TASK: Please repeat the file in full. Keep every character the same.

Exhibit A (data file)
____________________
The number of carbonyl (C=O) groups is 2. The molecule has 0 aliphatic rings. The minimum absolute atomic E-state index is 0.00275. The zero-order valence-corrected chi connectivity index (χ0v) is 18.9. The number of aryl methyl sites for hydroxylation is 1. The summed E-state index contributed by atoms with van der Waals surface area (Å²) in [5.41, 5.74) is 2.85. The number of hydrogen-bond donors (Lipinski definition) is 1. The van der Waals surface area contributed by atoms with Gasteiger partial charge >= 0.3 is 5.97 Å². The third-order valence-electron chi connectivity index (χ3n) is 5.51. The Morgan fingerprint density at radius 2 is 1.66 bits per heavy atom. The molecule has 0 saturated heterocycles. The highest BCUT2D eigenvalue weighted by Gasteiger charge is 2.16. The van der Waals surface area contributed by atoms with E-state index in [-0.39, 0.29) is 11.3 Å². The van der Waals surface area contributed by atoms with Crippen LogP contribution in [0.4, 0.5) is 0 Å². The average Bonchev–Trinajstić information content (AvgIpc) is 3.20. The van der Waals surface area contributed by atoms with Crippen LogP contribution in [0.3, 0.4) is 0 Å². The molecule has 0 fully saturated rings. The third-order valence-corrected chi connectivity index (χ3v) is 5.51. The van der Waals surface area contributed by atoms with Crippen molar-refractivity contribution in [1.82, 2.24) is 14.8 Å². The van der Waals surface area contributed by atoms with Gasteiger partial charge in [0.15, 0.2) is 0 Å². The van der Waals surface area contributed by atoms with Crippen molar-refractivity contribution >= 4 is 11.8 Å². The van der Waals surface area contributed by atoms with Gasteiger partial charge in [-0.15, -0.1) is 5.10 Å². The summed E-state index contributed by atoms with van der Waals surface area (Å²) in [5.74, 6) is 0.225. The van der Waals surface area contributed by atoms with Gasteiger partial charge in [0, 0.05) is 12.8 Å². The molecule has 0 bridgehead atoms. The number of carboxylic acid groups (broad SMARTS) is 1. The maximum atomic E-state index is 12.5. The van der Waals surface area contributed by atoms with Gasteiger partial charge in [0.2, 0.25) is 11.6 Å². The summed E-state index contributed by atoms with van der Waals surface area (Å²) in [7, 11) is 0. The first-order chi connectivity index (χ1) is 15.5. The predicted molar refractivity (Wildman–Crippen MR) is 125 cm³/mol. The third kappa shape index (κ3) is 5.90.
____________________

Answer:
The number of carbonyl (C=O) groups is 2. The molecule has 0 aliphatic rings. The minimum absolute atomic E-state index is 0.00275. The zero-order valence-corrected chi connectivity index (χ0v) is 18.9. The number of aryl methyl sites for hydroxylation is 1. The summed E-state index contributed by atoms with van der Waals surface area (Å²) in [5.41, 5.74) is 2.85. The number of hydrogen-bond donors (Lipinski definition) is 1. The van der Waals surface area contributed by atoms with Gasteiger partial charge >= 0.3 is 5.97 Å². The third-order valence-electron chi connectivity index (χ3n) is 5.51. The Morgan fingerprint density at radius 2 is 1.66 bits per heavy atom. The molecule has 0 saturated heterocycles. The highest BCUT2D eigenvalue weighted by Gasteiger charge is 2.16. The van der Waals surface area contributed by atoms with E-state index in [-0.39, 0.29) is 11.3 Å². The van der Waals surface area contributed by atoms with Crippen LogP contribution in [0.4, 0.5) is 0 Å². The average Bonchev–Trinajstić information content (AvgIpc) is 3.20. The van der Waals surface area contributed by atoms with Crippen LogP contribution in [0.3, 0.4) is 0 Å². The molecule has 0 fully saturated rings. The third-order valence-corrected chi connectivity index (χ3v) is 5.51. The van der Waals surface area contributed by atoms with Crippen molar-refractivity contribution in [1.82, 2.24) is 14.8 Å². The van der Waals surface area contributed by atoms with Gasteiger partial charge in [0.15, 0.2) is 0 Å². The van der Waals surface area contributed by atoms with Crippen molar-refractivity contribution >= 4 is 11.8 Å². The van der Waals surface area contributed by atoms with Gasteiger partial charge in [-0.15, -0.1) is 5.10 Å². The summed E-state index contributed by atoms with van der Waals surface area (Å²) in [5.74, 6) is 0.225. The van der Waals surface area contributed by atoms with Gasteiger partial charge in [0, 0.05) is 12.8 Å². The molecule has 0 bridgehead atoms. The number of carboxylic acid groups (broad SMARTS) is 1. The maximum atomic E-state index is 12.5. The van der Waals surface area contributed by atoms with Gasteiger partial charge in [0.2, 0.25) is 11.6 Å². The summed E-state index contributed by atoms with van der Waals surface area (Å²) in [7, 11) is 0. The first-order chi connectivity index (χ1) is 15.5. The predicted molar refractivity (Wildman–Crippen MR) is 125 cm³/mol. The third kappa shape index (κ3) is 5.90.